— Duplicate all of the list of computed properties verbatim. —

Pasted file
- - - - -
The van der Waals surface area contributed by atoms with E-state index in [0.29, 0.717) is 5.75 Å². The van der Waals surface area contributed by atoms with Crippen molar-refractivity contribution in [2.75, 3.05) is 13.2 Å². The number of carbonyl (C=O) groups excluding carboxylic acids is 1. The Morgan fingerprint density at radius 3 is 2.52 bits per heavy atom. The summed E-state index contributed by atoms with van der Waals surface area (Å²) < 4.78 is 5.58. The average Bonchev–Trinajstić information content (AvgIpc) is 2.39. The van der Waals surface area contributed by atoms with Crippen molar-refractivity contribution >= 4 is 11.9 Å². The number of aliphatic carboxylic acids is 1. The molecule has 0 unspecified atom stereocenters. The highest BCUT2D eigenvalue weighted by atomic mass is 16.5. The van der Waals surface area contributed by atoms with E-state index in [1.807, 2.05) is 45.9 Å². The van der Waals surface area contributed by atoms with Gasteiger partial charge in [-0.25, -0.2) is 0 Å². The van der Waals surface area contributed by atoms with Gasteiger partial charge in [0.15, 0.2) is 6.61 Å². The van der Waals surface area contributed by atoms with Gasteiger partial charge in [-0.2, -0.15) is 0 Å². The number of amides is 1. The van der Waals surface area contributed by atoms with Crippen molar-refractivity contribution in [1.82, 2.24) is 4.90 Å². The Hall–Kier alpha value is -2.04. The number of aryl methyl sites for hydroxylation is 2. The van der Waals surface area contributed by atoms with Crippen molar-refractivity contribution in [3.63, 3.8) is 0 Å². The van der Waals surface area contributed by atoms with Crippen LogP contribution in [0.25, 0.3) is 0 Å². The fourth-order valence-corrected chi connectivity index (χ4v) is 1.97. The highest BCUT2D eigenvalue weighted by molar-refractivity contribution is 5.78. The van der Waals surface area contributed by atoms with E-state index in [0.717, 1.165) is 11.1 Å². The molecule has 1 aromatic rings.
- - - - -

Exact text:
The van der Waals surface area contributed by atoms with E-state index in [0.29, 0.717) is 5.75 Å². The van der Waals surface area contributed by atoms with Crippen molar-refractivity contribution in [2.75, 3.05) is 13.2 Å². The number of carbonyl (C=O) groups excluding carboxylic acids is 1. The Morgan fingerprint density at radius 3 is 2.52 bits per heavy atom. The summed E-state index contributed by atoms with van der Waals surface area (Å²) < 4.78 is 5.58. The average Bonchev–Trinajstić information content (AvgIpc) is 2.39. The van der Waals surface area contributed by atoms with Crippen molar-refractivity contribution >= 4 is 11.9 Å². The number of aliphatic carboxylic acids is 1. The molecule has 0 unspecified atom stereocenters. The highest BCUT2D eigenvalue weighted by atomic mass is 16.5. The van der Waals surface area contributed by atoms with E-state index in [1.807, 2.05) is 45.9 Å². The van der Waals surface area contributed by atoms with Gasteiger partial charge in [-0.25, -0.2) is 0 Å². The van der Waals surface area contributed by atoms with Gasteiger partial charge in [0.15, 0.2) is 6.61 Å². The van der Waals surface area contributed by atoms with Gasteiger partial charge in [-0.2, -0.15) is 0 Å². The number of amides is 1. The van der Waals surface area contributed by atoms with Crippen molar-refractivity contribution in [1.82, 2.24) is 4.90 Å². The Hall–Kier alpha value is -2.04. The number of aryl methyl sites for hydroxylation is 2. The van der Waals surface area contributed by atoms with Crippen molar-refractivity contribution in [3.63, 3.8) is 0 Å². The van der Waals surface area contributed by atoms with Crippen LogP contribution in [0.25, 0.3) is 0 Å². The fourth-order valence-corrected chi connectivity index (χ4v) is 1.97. The highest BCUT2D eigenvalue weighted by molar-refractivity contribution is 5.78. The van der Waals surface area contributed by atoms with E-state index in [0.717, 1.165) is 11.1 Å². The molecule has 1 aromatic rings.